Another relevant element to consider when assessing data sources is the purpose of the surveillance system or study in question. Screening, as opposed to syndromic testing, provides information on the number of positive carriers of a resistant microorganism, not necessarily suffering from an infection. For example, the ECDC’s EARS-Net, similar to the Central Asian and Eastern European Surveillance of Antimicrobial Resistance (CAESAR) coordinated by the European Regional Office of the WHO, collects data only from blood and cerebrospinal fluid (CSF) for a selected number of pathogens and provides information on their susceptibility, intermediate or resistance status. The Pan American Health Organization Red Latinoamericana de Vigilancia de la Resistencia Antimicrobiana (ReLAVRA) also provide information on the proportion of resistant infections, although it is not limited to blood and CSF. For these two registries, however, differences in data quality and number of samples undermine comparability at the regional level. Finally, the recent ambitious Global Antimicrobial Resistance Surveillance System (GLASS) initiative from the WHO aims to provide information on the incidence of susceptible and resistant infections. However, the GLASS experience is too recent to allow a critical assessment of the quality of the data and it is likely that it will take time before optimal quality standards are reached globally (WHO, 2018). In a number of countries, such as Sweden, Greece, and the United Kingdom, mandatory notification of resistant bloodstream infections by particular resistant microorganisms is in place (e.g. MRSA, VRE, colistin and carbapenem resistance).

In the absence of widely available incidence data for most of the infections caused by resistant microorganisms, modelling provides another approach to estimate incidence from the available data on the proportions of resistance.

Choice of comparator

The choice of the comparator used for the estimation of the attributable case fatality/mortality and attributable LOS in hospital has an impact on the usability of results for assessing interventions. When comparing outcomes of resistant against susceptible infections, the difference measured is between treatment options for the same pathogen. On the other hand, when the comparator is no infection, the resistant infection is treated as any other infection caused by a specific pathogen (the resistant pathogen is considered distinct from the susceptible version of the same pathogen). Interventions aim at preventing AMR focus on infection control in hospitals (e.g. hand hygiene) and antibiotic stewardship. Most health care-associated infection control strategies will have an effect on all infections, irrespective of their resistance pattern. Therefore, valuable information is provided by studies on the burden of AMR using a non-infected population as comparator.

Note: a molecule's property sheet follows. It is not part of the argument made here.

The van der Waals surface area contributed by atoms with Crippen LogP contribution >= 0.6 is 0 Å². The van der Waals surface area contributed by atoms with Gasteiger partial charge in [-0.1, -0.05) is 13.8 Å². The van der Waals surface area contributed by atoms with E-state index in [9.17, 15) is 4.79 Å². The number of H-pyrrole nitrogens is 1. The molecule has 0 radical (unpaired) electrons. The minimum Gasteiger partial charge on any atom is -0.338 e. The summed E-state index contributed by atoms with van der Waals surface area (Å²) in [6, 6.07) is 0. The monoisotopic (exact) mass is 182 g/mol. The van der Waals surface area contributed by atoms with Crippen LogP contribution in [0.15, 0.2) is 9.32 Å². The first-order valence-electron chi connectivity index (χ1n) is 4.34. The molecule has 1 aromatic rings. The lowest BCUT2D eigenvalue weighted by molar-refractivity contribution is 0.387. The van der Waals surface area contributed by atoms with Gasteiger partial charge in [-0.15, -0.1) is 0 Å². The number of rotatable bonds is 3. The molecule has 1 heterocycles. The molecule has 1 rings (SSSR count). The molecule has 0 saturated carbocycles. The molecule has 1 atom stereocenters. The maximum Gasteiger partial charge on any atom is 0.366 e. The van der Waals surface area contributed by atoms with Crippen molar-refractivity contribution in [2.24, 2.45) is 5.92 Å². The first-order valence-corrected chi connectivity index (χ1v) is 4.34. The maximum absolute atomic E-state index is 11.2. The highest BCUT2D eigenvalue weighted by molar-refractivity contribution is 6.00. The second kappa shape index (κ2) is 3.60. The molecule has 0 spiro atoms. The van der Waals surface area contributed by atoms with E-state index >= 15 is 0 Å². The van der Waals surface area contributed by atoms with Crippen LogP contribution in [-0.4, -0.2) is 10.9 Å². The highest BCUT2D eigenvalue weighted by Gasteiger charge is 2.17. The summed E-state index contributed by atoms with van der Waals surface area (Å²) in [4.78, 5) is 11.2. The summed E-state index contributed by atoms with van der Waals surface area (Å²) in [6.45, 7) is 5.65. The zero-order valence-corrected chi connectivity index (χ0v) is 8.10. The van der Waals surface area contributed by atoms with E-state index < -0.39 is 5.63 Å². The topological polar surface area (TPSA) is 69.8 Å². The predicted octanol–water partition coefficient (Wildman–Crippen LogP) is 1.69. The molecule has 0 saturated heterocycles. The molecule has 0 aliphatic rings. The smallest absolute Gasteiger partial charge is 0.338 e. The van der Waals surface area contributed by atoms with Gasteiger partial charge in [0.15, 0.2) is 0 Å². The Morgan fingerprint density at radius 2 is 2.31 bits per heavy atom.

On the other hand, antibiotic stewardship aims mainly at preventing the emergence of resistance. Hence, studies describing the added burden of disease caused by resistance as opposed to that of the susceptible infections inform the effectiveness of the antibiotic stewardship intervention under investigation.

Trends in resistance rates

Although there is a general trend of increasing resistance to available antimicrobials, this trend is not uniform across European countries for bacterial species and antimicrobials. For example, EARS-Net data show decreasing rates of MRSA in several European countries (ECDC, 2017). This change has been particularly significant in countries where a national plan on infection control and antimicrobial stewardship was implemented.

By contrast, an alarming increase in resistance rates is observed in Gram-negative bacteria and especially Enterobacteriaceae. Multidrug-resistant Escherichia coli and Klebsiella pneumoniae have been increasing over the last five years. For example, EU/EEA rates of E. coli resistant to third-generation cephalosporins increased from 8.2% in 2009 to 13.1% in 2015. These infections are predominant in the community and are generally associated with a high and inappropriate use of antibiotics in primary care. This indicates the need to improve stewardship programmes for general practitioners.

Resistance to carbapenems, a group of antibiotics used to treat severe health care-associated infections caused by multidrug-resistant bacteria, has been spreading globally. It has led to an increase in consumption of polymyxins in several countries and, in turn, to the emergence and spread of polymyxin-resistant Enterobacteriaceae (Grundmann et al., Reference Grundmann, Glasner and Albiger2017). Resistance to polymyxins, which are last-resort antimicrobials, seriously limits the treatment options for such infections. This serves as a sign of both overuse and misuse of antibiotics in hospitals, as well as poor IPC.